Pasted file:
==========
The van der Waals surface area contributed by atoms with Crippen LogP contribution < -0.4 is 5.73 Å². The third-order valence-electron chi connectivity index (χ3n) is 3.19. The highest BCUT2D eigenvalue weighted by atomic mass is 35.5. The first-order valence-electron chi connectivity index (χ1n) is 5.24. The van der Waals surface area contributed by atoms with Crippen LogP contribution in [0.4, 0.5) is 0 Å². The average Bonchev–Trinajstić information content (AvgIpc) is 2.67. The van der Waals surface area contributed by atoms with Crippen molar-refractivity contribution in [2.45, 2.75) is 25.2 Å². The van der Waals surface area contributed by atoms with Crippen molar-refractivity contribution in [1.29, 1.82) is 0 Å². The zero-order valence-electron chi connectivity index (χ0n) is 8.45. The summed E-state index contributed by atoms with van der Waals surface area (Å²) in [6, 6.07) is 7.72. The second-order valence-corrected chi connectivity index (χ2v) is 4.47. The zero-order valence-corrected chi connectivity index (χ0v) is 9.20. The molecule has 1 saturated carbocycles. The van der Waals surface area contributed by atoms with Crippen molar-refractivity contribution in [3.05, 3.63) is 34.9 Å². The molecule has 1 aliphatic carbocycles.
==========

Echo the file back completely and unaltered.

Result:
The van der Waals surface area contributed by atoms with Crippen LogP contribution < -0.4 is 5.73 Å². The third-order valence-electron chi connectivity index (χ3n) is 3.19. The highest BCUT2D eigenvalue weighted by atomic mass is 35.5. The first-order valence-electron chi connectivity index (χ1n) is 5.24. The van der Waals surface area contributed by atoms with Crippen LogP contribution in [0.4, 0.5) is 0 Å². The average Bonchev–Trinajstić information content (AvgIpc) is 2.67. The van der Waals surface area contributed by atoms with Crippen molar-refractivity contribution in [2.45, 2.75) is 25.2 Å². The van der Waals surface area contributed by atoms with Crippen molar-refractivity contribution in [1.29, 1.82) is 0 Å². The zero-order valence-electron chi connectivity index (χ0n) is 8.45. The summed E-state index contributed by atoms with van der Waals surface area (Å²) in [6, 6.07) is 7.72. The second-order valence-corrected chi connectivity index (χ2v) is 4.47. The zero-order valence-corrected chi connectivity index (χ0v) is 9.20. The molecule has 1 saturated carbocycles. The van der Waals surface area contributed by atoms with Crippen molar-refractivity contribution in [3.05, 3.63) is 34.9 Å². The molecule has 1 aliphatic carbocycles.